Any adult who plans to visit Hawaii will need to make an account on the official Safe Travels program website, supply their trip details, upload the results of their test and a photo of themselves, and answer a questionnaire within 24 hours of their flight. Travelers will also need to fill out the subsequent declaration and request forms if they plan to travel beyond Oahu to Kauai, Maui, or Hawaii (the Big Island) counties.
Idaho has a four-stage plan for reopening the state. On February 2, Idaho moved to stage three which allows gatherings of 50 people, and nightclubs may open but guests should stay seated.
In January, Gov. Greg Gianforte rolled back restrictions to allow businesses to reopen without capacity limits and to stay open past 10 p.m. The statewide mask mandate expired in February, but smaller municipalities and sovereign tribal nations may enforce their own restrictions.
As of March 15, capacity limits for casinos, gyms, and other businesses will increase to 50 percent. Libraries, museums, and retail stores are allowed to expand to 50 percent capacity and spas and hair salons can operate under strict social distancing directives. Starting May 1, statewide distancing requirements will end and mitigation measures will be put in place by individual counties.
New Mexico is using a color code system to determine how quickly businesses in certain counties can reopen. As of April 19, no counties are in the red, and indoor dining has resumed statewide. There is no longer a quarantine requirement, but out-of-state visitors are encouraged to get tested and self-isolate upon arrival.
After a statewide freeze in November, which required shops to reduce capacity and restaurants to return to take-out only, all counties in Oregon are now allowed to reopen businesses like outdoor dining based on risk level. As of April 19, most counties are in the lower risk level, which means indoor dining is open at 50 percent capacity and most other businesses are open.
Most businesses in Utah are open with capacity limits and social distancing rules in place and there is no limit on social gatherings. In late February, Gov. Spencer Cox lifted the capacity limits for bars in counties with low transmission.
In March, Washington moved to Phase 3 of their reopening plan, which allows indoor dining and other indoor businesses to increase capacity to 50 percent. In April, Gov. Jay Inslee announced that three counties would roll back to Phase 2.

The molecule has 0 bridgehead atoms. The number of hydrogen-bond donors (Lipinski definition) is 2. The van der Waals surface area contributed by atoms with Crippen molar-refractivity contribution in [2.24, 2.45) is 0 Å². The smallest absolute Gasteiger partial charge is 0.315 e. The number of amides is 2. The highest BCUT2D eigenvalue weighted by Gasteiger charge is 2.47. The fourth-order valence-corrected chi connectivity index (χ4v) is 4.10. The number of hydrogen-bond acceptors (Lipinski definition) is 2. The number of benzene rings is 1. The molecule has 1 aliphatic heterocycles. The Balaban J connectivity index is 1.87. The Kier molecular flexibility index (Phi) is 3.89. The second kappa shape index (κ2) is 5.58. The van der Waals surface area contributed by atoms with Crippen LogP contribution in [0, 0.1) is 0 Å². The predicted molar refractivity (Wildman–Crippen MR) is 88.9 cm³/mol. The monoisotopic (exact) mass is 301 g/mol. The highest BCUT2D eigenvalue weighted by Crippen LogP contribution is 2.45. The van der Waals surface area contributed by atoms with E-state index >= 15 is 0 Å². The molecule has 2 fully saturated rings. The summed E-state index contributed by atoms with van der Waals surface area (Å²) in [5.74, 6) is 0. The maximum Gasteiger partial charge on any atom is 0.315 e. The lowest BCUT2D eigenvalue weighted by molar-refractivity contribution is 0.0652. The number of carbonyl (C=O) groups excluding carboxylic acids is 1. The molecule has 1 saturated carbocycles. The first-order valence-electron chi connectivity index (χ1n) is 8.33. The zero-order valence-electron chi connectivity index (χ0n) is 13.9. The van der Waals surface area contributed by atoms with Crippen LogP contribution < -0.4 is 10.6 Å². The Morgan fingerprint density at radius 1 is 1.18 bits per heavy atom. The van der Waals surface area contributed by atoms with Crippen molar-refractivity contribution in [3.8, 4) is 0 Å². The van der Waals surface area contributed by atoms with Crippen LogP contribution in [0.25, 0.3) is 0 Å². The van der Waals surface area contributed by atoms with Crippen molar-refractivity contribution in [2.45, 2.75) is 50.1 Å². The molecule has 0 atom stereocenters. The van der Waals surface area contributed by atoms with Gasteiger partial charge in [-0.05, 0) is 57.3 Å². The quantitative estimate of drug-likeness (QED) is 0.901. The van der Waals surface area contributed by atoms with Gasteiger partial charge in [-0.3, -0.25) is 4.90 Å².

Although Gov. Mark Gordon did not issue a stay-at-home order at the start of the pandemic, statewide restrictions were gradually lifted over the summer to allow businesses to reopen and serve more customers. By the end of January, bars and restaurants returned to normal operating hours as cases declined and gathering limits were eased. On March 1, gathering limits increased to allow 1,000 people indoors and 2,000 outdoors, and restaurants are no longer required to keep track of their customer's temperatures.
Illinois has a five-stage plan to reopen, and the four regions within the state can progress through those stages independently of the others. The Illinois government website has a detailed breakdown of the stages. Initially, many businesses were allowed to reopen, but then the plan was modified to include "mitigation tiers," which will be implemented to fight spikes of infection. In February, all regions entered phase four which means bars and restaurants are open with capacity limits in place.
After a doubling of case numbers in November, Gov. Eric Holcomb switched out the state's previous approach based on phases with one based on color-coded risk levels. Restrictions vary based on the severity of case numbers in each county. As of April, most counties are in the blue or yellow phase which allows most businesses to open.